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Hot-Tubbed Steak Question!

OconeeDawgOconeeDawg Posts: 148
edited November -1 in EggHead Forum
I can't seem to find a link to the Hot-tubbed Steak method. Can someone send me the link or give a little direction? Thanks!
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Comments

  • HossHoss Posts: 14,587
    You just place the steak(in a foodsaver or ziploc Freezer bag) in 100-110F water to soak for an hour or so before grilling.You may have to add more hot water to keep the temp up that long.It depends on what you sre hottubbing in.
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  • stikestike Posts: 15,597
    you're just warming up the steak. don't get caught up in temps and times... steaks into a ziploc, suck the air out, and sink into a bowl of hot tap water. give it 20 minutes or so to come up to temp. might need a change of water or two also.

    then throw it on and sear to your liking. it will cook much faster. use the thermapen
    ed egli avea del cul fatto trombetta -Dante
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  • stikestike Posts: 15,597
    nice write up. i'd offer that the lo-burner stock pot isn't necessary really, as your tap water will be more than hot enough. but both work
    ed egli avea del cul fatto trombetta -Dante
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  • thirdeyethirdeye Posts: 7,428
    7a2c3de0.jpg

    ...rest of the technique. That is, the salting. When this method was published by Cooks Illustrated, they recommended salting the steak for at least three hours. Then the last hour is spent in the warm water bath. (So, for the minimum it would be salting the steak and holding it in the fridge for 2 hours, then 1 hour in the water bath)

    Salt draws juices to the surface, where they eventually dissolve the salt; the juices are then reabsorbed in the form of a flavorful, concentrated "brine," bringing out beefy flavors and masking livery ones.
    Happy Trails
    ~thirdeye~

    Barbecue is not rocket surgery
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  • RRPRRP Posts: 14,882
    plus I use canning salt as it is much finer and seems to dissolve quicker than the coarse Kosher salt crystals.
    Ron
    Dunlap, IL
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  • thirdeyethirdeye Posts: 7,428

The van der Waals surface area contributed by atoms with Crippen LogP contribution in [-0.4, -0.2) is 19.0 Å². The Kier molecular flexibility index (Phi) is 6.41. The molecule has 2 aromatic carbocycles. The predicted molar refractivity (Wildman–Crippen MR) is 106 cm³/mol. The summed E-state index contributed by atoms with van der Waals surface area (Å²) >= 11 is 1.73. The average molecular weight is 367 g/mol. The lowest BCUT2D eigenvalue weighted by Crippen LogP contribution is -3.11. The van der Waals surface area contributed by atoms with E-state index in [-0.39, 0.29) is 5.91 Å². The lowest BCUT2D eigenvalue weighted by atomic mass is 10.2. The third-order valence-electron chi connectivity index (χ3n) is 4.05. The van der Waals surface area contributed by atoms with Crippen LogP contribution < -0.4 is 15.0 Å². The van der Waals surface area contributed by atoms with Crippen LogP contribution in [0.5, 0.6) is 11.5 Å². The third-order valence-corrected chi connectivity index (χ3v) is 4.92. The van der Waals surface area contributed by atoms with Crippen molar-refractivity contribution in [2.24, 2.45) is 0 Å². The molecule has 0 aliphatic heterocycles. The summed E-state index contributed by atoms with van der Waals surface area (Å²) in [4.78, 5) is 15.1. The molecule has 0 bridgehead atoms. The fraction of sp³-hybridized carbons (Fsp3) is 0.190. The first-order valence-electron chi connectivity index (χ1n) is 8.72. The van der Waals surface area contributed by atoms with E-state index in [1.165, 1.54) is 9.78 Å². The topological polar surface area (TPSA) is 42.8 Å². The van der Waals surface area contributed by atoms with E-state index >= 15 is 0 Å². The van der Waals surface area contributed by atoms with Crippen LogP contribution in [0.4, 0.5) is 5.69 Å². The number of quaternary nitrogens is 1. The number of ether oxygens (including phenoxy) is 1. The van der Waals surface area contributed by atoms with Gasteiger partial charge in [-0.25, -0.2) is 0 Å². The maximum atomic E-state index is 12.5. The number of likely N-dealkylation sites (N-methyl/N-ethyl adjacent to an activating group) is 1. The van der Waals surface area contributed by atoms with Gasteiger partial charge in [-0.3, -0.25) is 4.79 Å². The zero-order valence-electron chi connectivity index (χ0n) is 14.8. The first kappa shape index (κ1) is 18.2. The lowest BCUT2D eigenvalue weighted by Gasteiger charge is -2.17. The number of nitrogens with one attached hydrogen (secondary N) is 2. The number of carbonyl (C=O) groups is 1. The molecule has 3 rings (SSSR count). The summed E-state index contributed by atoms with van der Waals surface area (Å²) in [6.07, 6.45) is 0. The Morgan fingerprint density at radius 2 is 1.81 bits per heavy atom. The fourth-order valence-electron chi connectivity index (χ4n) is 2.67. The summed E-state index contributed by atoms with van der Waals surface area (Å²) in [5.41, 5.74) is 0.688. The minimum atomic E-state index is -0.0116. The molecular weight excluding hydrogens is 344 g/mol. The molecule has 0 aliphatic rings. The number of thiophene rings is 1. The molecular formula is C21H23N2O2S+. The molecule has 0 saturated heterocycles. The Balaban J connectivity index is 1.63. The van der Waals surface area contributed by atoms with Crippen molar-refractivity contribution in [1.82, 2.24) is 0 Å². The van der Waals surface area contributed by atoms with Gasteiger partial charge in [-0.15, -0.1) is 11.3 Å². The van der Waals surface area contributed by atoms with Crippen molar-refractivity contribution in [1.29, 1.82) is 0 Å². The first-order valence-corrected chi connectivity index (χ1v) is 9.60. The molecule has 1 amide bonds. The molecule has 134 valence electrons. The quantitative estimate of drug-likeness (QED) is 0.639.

Right, plus it dissolves at a lower temperature which makes it great for making brines.

    And for those that may experiment with different salts in different applications, be sure to go by weight. In other words, if your recipe calls for a tablespoon of kosher salt (which is coarse), a tablespoon of canning salt or fine grind sea salt will be too salty because it's grain is finer.
    Happy Trails
    ~thirdeye~

    Barbecue is not rocket surgery
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  • RRPRRP Posts: 14,882
    and here's another interesting site about salt.
    http://www.mortonsalt.com/salt_guide/index.html
    Ron
    Dunlap, IL
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  • stikestike Posts: 15,597
    i agree. i think, though, that here (and maybe only here) hot tubbing has become a separate 'thing'.

    i personally don't do it to the specs of the cooks illustrated article simply because i don't carry it around in my head... i just do it to warm the meat before slapping the heat to it. in order to maximize the preferred cross section of "med-rare"-ness.

    to me, the "hot tub" method is cooks'-method-lite. more about taking the chill off than anything.

    i know you know this, but just using this as an illustration. maybe it will keep adam happy :laugh: left is a steak put on the egg cold, cooked to med-rare. right is a pre-warmed (one way being hot-tubbed) hot_tubbed_steak.jpg
    ed egli avea del cul fatto trombetta -Dante
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  • RicklesssRicklesss Posts: 391
    Man! what a great write up :)
    Ton's of super helpful info, and even a really cool drawing, I'm so thankful to be here, and learn from you all.
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  • 407BGE407BGE Posts: 187
    Stile has the explanation done perfectly. This method of cooking is called sous vide and is French for "under vacuum" as the meat is in a bag.

    This method works for steaks but I have done a roast using this method and it's unreal. Next time I do it I'll toad pictures but the same principle is true butthe roast is even thicker.

    For a roast or steaks I fill a cooler almost full with 120 degree water and then the temp does not drop due to the amount of water and the fact that's it in a cooler. For a roast, I'll go for 3 hours to get the whole roast up to 120ish.

    Throw it on a hot egg for crust and then slice. Another nice thin using this method is that the meat does not have to rest after cooking.
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